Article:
Workers Cottage Trio
Workers Cottage Trio

Photo Matt Bergstrom

Field Guide for Identifying Workers Cottages

Lot Size

The workers cottage is a small-sized house type built of wood or brick by the tens of thousands from the 1880s to 1910s to provide affordable working-class and middle-class housing in the growing industrial cities of the Midwest.

Workers cottages are typically built with a narrow rectangular footprint to fit a 25- by 125-foot Chicago city lot. With a gap for a walkway alongside the building, a workers cottage on a standard lot most often measures about 20 feet wide by 30-60 feet long.

Chicago workers cottages may be built of wood frame or brick. After the Great Fire of 1871, houses built within a zone roughly corresponding to the city limits were required to be built of brick. Many frame cottages were built in subdivisions which were originally outside the city limits but annexed to the city in the 1890s.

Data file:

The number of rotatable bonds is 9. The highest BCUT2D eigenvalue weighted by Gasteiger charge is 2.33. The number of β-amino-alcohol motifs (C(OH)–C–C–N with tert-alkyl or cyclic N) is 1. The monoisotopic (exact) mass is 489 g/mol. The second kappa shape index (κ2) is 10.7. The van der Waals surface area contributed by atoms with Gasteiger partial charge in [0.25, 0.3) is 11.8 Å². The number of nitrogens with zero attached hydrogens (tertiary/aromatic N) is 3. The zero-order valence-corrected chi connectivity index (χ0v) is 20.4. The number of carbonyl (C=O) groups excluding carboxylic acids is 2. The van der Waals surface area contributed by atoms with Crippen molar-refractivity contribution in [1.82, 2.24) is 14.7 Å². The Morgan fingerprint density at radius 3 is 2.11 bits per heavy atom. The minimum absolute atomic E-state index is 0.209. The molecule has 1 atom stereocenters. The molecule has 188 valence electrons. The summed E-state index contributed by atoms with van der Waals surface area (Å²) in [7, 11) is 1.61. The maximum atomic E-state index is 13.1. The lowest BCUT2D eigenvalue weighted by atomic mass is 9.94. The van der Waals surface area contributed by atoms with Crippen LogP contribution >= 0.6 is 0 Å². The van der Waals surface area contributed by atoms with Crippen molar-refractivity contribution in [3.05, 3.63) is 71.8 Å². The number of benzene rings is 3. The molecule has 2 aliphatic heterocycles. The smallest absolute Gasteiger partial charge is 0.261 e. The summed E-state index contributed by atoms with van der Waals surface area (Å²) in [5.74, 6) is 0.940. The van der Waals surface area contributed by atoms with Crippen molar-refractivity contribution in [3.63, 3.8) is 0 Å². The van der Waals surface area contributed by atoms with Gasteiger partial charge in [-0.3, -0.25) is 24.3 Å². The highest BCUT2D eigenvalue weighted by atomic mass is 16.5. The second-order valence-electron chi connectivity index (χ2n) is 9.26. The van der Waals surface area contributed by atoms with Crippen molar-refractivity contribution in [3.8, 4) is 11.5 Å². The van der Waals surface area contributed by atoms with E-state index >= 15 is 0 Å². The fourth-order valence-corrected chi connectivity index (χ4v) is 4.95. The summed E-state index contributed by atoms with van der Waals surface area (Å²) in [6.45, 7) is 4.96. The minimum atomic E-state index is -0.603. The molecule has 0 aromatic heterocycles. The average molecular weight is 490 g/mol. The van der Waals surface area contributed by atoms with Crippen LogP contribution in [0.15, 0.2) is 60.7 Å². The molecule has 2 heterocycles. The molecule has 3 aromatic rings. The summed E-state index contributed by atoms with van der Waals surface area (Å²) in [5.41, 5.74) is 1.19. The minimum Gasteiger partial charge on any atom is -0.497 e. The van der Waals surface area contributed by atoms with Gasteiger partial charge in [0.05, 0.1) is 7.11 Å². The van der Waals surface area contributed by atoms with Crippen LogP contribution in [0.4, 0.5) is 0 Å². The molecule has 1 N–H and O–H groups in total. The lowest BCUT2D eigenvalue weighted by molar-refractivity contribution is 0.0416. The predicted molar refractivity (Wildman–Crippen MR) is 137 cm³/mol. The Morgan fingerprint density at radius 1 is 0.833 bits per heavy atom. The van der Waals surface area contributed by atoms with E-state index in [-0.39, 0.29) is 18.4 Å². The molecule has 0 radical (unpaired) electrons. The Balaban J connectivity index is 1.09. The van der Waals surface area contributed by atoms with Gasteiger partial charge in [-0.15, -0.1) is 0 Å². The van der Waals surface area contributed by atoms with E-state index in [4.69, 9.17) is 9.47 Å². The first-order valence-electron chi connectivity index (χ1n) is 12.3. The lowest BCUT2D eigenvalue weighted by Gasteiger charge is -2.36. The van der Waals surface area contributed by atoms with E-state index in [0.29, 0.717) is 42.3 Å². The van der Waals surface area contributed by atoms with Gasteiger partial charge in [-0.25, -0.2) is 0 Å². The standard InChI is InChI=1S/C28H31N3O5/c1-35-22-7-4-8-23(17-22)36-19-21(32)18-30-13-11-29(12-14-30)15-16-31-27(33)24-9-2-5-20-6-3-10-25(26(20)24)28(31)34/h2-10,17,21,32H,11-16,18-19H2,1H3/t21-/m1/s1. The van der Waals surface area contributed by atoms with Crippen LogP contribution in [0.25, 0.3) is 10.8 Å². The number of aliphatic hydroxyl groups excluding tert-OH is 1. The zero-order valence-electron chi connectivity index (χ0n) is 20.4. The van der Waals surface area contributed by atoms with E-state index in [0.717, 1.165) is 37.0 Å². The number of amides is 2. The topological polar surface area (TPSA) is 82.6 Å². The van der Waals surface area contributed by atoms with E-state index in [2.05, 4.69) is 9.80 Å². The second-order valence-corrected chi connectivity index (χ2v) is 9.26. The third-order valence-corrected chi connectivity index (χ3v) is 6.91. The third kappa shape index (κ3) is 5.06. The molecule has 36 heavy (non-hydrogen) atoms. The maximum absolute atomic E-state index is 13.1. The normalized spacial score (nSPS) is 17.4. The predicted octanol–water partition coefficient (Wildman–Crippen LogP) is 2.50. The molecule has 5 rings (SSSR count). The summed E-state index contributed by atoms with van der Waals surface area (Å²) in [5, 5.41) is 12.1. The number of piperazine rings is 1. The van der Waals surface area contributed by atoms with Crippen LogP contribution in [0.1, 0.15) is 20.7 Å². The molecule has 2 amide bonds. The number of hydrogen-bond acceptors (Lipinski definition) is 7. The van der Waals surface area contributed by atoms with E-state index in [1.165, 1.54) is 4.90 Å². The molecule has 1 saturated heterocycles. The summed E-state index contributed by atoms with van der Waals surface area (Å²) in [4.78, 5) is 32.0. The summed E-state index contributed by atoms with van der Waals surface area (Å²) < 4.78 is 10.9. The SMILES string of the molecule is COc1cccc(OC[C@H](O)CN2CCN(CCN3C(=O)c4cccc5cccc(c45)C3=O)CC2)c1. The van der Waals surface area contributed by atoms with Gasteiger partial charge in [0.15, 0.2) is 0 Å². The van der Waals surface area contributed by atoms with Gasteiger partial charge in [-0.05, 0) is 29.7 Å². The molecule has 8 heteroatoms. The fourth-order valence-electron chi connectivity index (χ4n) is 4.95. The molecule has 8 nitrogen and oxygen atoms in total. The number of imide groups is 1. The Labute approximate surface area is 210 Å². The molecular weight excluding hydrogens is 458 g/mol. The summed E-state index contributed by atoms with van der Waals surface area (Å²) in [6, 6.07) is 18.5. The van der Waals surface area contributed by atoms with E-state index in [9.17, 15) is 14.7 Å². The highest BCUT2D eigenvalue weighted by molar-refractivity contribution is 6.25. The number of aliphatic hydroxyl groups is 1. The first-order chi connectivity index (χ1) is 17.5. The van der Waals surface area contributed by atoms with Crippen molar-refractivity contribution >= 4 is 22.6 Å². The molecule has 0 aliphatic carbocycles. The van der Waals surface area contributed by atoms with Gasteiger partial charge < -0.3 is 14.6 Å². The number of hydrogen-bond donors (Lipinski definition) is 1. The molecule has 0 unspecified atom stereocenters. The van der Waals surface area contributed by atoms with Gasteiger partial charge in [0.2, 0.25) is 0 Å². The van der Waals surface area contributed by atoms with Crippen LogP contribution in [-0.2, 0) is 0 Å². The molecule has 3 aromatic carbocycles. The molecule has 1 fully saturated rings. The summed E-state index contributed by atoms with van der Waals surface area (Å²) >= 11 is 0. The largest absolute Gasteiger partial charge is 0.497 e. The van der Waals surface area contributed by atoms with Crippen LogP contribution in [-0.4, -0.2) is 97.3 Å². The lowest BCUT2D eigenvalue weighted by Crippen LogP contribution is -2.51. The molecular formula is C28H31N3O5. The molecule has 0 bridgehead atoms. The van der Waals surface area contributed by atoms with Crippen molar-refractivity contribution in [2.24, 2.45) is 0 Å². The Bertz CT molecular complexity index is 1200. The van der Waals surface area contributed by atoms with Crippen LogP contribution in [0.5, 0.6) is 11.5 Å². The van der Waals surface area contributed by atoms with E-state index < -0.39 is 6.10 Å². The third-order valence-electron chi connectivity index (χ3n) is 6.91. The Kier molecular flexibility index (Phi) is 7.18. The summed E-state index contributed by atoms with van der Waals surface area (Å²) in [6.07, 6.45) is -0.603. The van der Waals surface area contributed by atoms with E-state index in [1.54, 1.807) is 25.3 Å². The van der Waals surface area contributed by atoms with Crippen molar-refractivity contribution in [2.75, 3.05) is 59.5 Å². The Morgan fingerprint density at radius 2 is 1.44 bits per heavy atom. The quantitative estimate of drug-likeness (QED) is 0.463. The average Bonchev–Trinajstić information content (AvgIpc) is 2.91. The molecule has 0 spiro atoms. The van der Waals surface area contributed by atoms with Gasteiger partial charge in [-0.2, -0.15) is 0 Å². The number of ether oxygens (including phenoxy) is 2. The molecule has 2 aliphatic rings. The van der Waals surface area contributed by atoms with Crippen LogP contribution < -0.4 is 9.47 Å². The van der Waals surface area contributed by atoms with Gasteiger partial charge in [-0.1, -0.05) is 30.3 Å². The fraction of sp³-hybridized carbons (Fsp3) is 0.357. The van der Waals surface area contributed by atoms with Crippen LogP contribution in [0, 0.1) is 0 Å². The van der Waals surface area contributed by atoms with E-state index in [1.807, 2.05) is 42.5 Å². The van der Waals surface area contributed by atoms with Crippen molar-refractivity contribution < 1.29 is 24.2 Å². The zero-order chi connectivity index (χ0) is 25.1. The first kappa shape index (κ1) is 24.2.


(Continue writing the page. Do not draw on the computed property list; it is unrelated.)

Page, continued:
Symmetry Most workers cottages feature a simple gable (peaked) roof oriented toward the street. The entry door is typically located to one side of the front facade balanced by a set of windows or a projecting bay. The upper level usually features a window or set of windows in the center.

Low pitch roof The earliest examples of workers cottages in Chicago feature low-pitched roofs. Later cottages were built with steeper roofs to better shed snow and ice buildup during cold winters.

Eave heights A workers cottage is usually 1½ or sometimes 2½ stories with a smaller floor or attic on the upper level. The height of the eaves (and relative size of the upper floor) varies considerably among workers cottages.

Ground level Many workers cottages have been modified over the years, which can make them challenging to recognize and interpret. In the 1890s homeowners often added space by raising the entire building to add an extra floor underneath. Due to the sturdy balloon-frame construction of wood workers cottages, this was not as difficult as it may seem. When looking at the house now, you may see a clue to these alterations in different construction materials used on the first and second floors, or a tall staircase to the main entry.

More recent changes may include extra apartments in the basement or attic, roof dormers and pop-tops. If the roofline has been altered, it may be challenging to recognize as a workers cottage.